Then said Jesus to them again, Peace be unto you: as My Father hath sent Me, even so send I you.
And when He had said this, He breathed on them, and saith unto them, Receive ye the Holy Ghost:
Whose soever sins ye remit, they are remitted unto them; and whose soever sins ye retain, they are retained.
Do you suppose the disciples were more than a little fearful when Jesus suddenly appeared among them? After all, they had all, but one, left Him during His trials and His death. I think that their presence together in that locked room spoke something of their fear, their regret, their uncertainty of what was to come.
Jesus knew all that. His first word to them was possibly the traditional Hebrew greeting: “Shalom!” “Peace to you.” It was an assurance to them that He came not in anger, or to rebuke, but in love. His next words, though, were perhaps more alarming: “as My Father hath sent Me, even so send I you.”
I’m certain there were questions in the minds of all those who gathered there. Perhaps, by now, they understood that Jesus had been sent by the Father. But to what was He sending them?
They were just ordinary men, about to be given an extraordinary task. What happened next just gives me goose bumps!
He breathed on them. His breath was the breath of life, the giving of the Spirit. I don’t know how this looked. Did He blow through His mouth, turning in every direction to cover them all? Did He just stand still, and fill the room with the sweet breath of life and the Holy Spirit? Did they feel anything?
The Greek word used here is the same as that used in the Septuagint in Genesis 2:7, ‘the Lord God breathed into man’s nostrils the breath (or The Spirit) of Life’; and Ezekiel 37:9,‘breathe into these slain and they shall live’ (the vision of the Dry Bones).”
There is an important connection with the breath of God that brought Adam to life and the breath of God that gave new life and meaning to the disciples and, in fact, all who were gathered there with them (Luke 24:33). Jesus could have said, “I give you new life, new power, new understanding to enable you to go out and carry on the work I have begun.”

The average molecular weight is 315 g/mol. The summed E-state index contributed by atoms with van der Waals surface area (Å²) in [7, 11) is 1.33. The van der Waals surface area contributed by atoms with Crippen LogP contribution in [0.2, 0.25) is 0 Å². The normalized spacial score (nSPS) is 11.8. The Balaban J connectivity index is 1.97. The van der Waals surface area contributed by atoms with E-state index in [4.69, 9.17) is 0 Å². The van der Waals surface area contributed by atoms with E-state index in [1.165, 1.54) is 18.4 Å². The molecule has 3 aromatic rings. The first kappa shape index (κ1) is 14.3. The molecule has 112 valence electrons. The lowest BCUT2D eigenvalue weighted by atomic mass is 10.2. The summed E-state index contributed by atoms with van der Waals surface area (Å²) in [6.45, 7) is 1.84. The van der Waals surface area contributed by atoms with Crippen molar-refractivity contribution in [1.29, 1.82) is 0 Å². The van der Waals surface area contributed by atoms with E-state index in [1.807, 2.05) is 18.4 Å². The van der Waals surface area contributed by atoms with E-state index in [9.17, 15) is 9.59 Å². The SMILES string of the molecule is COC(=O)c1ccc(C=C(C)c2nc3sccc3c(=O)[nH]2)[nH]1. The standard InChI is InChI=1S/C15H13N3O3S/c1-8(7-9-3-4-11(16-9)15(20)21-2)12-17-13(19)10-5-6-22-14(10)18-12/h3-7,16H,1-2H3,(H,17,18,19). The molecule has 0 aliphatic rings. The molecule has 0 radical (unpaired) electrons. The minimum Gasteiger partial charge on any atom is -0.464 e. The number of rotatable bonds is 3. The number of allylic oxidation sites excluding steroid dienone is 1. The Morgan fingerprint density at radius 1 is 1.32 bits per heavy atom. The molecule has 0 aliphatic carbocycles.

Finally, verse 23, which has given rise to some false teaching, and misunderstanding of what Jesus was saying. It is not, and never has been, within the power of any human being to forgive sin in the sense of complete remission, and entrance into the presence of God. We can–and must–forgive each other for offenses, but we do not have the authority of the Father to know who gains heaven and who does not.
The mission Jesus was giving the disciples here was to become messengers of God, announcing the completed work on Calvary, the resurrection, the freedom from sin and death that God provided through His Son. Jesus has always been central! Not any particular church or hierarchy can presume to take the place of the risen Christ, through Whom all sin is remitted when anyone turns to Him in true repentance and acceptance of the gift of salvation, not to be won by any works that we have done, but according to His mercy (Titus 3:5-7).
The disciples, and all believers, are commissioned to be ambassadors for Christ, announcing the availability of freedom from sin that comes through Him, and only through Him.
The gifting of the Holy Spirit manifests differently in different people. Peter was gifted to preach powerfully to masses of people. Philip was gifted to become a one-on-one soul-winner. God has a special kind of task for each of us, which He will reveal as we seek Him.